The camera follows the man as he walksalong a gravel path. He is in a park, a place of controlled nature. You might describe him as ‘dapper’ – elderly, but straight; standing tall, like one of the trees he passes. He has a neat grey mustache and blue eyes. There is something determined in his stance, the way he looks ahead of him – not at the camera, not at us – but at a point of destination, somewhere out of the frame.
A perfect analogy for how the man in the film, the painter Raoul de Keyser, saw beyond us. In his early period his subjects were the real, tangible objects of living – door handles and walking sticks – depicted as we might recognize them; as his work developed, his gestures shift to more indeterminate shapes. You can read these later abstracts as symbols for how we feel, how we construct memory (sometimes as shapes coming to us from the haze).
If he were still around, I suspect he would have liked the setting of his current UK exhibition, his work juxtaposed against the classical architecture of Inverleith House, its formal gardens. The paintings are at home in these neat but compact spaces – de Keyser’s work is generally on a small scale; the paintings are about compressed moments rather than grand statements.
I first saw de Keyser’s work at one of my favourite galleries, Zeno X in Antwerp. As an artist who remained in his hometown of Deinze all his life, there is a Flemish sensibility in the work. The Belgian artists of his generation respect painting (I think painting is considered to be a bit old fashioned in the UK at present) but recognise that painting must move beyond the confines of form and technique. Bernard Dewulf, writing in a catalogue produced for the Kunstmuseum Bonn in 2009 said:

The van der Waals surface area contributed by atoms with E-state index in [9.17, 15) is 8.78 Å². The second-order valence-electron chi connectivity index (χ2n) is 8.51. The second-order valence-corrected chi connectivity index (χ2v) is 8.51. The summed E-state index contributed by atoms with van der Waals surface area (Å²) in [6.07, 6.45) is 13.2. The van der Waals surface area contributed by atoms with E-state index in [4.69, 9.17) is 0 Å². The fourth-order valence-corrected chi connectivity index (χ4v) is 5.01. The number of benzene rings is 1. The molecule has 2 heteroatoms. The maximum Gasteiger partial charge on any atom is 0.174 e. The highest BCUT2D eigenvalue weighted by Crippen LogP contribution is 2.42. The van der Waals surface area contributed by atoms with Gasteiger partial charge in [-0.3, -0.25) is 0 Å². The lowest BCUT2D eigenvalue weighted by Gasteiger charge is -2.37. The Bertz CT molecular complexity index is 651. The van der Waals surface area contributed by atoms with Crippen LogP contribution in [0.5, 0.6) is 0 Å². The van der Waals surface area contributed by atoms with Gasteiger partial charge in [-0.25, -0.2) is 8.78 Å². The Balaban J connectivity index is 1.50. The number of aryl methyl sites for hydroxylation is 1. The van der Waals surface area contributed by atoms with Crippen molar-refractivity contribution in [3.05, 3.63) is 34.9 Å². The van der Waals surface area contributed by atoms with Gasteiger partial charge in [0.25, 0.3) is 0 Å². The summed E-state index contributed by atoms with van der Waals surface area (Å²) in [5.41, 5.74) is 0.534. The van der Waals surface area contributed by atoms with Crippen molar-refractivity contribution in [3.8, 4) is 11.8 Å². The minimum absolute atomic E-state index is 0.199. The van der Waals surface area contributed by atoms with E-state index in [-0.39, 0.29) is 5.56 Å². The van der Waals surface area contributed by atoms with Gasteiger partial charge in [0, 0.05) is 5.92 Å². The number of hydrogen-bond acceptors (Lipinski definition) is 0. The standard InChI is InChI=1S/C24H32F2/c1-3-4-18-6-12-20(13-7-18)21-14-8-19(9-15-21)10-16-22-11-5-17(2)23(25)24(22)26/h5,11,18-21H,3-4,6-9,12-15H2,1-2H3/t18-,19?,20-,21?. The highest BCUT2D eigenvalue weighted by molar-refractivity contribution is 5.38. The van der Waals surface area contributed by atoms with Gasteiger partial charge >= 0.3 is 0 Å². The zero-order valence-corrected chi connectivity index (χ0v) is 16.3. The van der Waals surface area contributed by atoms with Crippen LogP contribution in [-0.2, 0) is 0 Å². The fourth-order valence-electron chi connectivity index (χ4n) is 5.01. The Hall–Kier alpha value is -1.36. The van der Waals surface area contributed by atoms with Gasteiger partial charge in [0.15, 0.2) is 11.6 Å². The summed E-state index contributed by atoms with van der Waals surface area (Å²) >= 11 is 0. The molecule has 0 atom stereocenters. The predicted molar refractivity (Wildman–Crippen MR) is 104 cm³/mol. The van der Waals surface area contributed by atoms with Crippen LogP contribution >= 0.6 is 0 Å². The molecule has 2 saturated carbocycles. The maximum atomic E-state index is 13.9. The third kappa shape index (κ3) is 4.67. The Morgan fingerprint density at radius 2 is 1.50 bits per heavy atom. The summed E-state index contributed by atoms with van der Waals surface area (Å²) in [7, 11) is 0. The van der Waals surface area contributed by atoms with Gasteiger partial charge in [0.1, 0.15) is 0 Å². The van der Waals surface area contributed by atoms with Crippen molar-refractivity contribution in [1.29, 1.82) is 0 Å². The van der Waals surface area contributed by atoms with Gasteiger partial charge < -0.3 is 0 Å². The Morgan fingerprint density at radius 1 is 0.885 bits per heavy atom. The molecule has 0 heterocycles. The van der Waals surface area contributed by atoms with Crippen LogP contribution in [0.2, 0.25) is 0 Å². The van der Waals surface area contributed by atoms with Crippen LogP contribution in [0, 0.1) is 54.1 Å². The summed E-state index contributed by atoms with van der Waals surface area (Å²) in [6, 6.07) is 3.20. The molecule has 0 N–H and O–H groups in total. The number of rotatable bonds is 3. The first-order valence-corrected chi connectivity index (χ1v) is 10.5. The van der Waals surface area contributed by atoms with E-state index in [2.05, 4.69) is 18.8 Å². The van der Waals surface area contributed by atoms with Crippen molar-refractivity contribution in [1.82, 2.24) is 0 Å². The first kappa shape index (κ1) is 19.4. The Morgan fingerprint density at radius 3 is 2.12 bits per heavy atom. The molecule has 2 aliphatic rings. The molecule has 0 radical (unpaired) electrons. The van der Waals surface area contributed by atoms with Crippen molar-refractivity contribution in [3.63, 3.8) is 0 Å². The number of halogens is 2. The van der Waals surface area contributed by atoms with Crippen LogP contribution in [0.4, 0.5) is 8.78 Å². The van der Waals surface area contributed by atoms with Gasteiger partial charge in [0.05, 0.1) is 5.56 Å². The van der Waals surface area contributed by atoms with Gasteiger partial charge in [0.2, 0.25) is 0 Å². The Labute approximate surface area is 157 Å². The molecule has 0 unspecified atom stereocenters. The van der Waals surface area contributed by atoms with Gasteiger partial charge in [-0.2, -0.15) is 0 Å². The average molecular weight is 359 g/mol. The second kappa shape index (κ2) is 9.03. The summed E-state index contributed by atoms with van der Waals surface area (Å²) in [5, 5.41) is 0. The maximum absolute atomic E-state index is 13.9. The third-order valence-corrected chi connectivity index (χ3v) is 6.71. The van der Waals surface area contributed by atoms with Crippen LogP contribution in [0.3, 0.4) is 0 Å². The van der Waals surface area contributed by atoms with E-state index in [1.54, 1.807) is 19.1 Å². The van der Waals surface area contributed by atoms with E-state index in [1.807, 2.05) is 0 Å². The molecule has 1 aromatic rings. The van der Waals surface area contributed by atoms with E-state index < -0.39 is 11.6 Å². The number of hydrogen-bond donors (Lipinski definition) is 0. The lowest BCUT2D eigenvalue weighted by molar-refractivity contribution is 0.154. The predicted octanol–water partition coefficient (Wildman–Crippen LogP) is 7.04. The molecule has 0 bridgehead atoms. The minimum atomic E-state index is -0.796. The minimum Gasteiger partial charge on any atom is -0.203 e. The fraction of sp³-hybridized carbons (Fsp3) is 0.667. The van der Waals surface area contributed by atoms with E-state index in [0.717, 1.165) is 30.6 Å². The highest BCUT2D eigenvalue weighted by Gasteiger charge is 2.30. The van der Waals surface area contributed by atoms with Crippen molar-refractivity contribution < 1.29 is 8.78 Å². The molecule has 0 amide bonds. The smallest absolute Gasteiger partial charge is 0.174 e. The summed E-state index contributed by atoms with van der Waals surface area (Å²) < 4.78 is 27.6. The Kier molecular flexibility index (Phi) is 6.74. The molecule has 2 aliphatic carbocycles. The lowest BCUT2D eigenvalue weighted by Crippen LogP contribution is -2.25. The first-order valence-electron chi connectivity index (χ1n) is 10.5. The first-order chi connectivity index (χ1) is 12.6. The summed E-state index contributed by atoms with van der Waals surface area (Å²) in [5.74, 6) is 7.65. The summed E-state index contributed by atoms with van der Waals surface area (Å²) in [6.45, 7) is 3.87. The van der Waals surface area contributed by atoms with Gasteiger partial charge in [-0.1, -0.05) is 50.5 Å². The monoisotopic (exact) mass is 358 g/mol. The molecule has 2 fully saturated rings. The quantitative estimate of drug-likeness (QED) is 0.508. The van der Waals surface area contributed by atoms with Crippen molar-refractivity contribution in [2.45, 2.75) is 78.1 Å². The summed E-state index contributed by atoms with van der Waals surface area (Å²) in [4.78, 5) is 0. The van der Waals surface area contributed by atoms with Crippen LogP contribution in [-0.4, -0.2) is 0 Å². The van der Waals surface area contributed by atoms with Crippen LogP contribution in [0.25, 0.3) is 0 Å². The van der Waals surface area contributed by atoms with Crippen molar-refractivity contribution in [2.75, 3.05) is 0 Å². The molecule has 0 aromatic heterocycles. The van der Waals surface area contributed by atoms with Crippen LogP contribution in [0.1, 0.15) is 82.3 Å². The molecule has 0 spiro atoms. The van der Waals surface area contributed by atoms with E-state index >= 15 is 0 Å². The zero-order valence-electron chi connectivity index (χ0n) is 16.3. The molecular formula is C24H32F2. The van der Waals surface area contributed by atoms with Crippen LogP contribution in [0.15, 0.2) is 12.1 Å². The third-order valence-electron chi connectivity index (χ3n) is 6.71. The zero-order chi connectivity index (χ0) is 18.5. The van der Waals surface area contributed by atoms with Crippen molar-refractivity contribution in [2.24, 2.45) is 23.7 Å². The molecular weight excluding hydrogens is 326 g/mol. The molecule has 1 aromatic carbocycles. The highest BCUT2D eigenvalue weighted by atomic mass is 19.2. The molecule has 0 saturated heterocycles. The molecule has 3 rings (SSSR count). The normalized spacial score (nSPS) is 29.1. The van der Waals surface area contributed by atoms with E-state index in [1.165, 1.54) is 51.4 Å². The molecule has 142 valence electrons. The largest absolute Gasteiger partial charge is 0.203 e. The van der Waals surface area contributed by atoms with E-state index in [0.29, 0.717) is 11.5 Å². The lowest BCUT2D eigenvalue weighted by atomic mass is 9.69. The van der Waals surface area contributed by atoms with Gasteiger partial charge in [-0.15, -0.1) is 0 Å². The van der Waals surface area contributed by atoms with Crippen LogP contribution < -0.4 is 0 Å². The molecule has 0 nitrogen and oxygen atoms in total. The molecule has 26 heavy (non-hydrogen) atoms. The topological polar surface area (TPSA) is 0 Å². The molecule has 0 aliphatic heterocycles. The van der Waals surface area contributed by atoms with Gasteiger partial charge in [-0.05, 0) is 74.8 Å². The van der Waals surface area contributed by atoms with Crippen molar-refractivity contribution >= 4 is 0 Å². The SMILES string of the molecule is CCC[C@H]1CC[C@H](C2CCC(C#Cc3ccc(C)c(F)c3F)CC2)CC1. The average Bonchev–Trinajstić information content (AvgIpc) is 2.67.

about paintings is always wrong and hopeless, but writing about de Keyser’s
work is all the more so. De Keyser paints at the edge of what can be painted,
moving away from that which can be said. More than any other painter, he
compels us to look intensely, time and again. The risk is that we look too far.
But looking is the only thing we can … there is hardly a story, there is
hardly an image, there is no excuse.
But there is an echo of what’s come before. In those early figurative works, there is a nod to the Netherlandish still life tradition, which might be harder to recognise in the mysterious later paintings. But in their small scale, their intimate, introspective stance, they are also about privacy and internalization. De Keyser liked to make analogies to music when talking about his work, and I think too of the women of Vermeer and de Hooch we see playing instruments, their music merging with their thoughts; sometimes we do not see their faces, only their still backs, as we stand behind them. Somehow when we look at a de Keyser, we are seeing the artist from behind, not able to read his expression, or to know his thoughts. But something is transmitted, as in music, something which can’t fully be explained.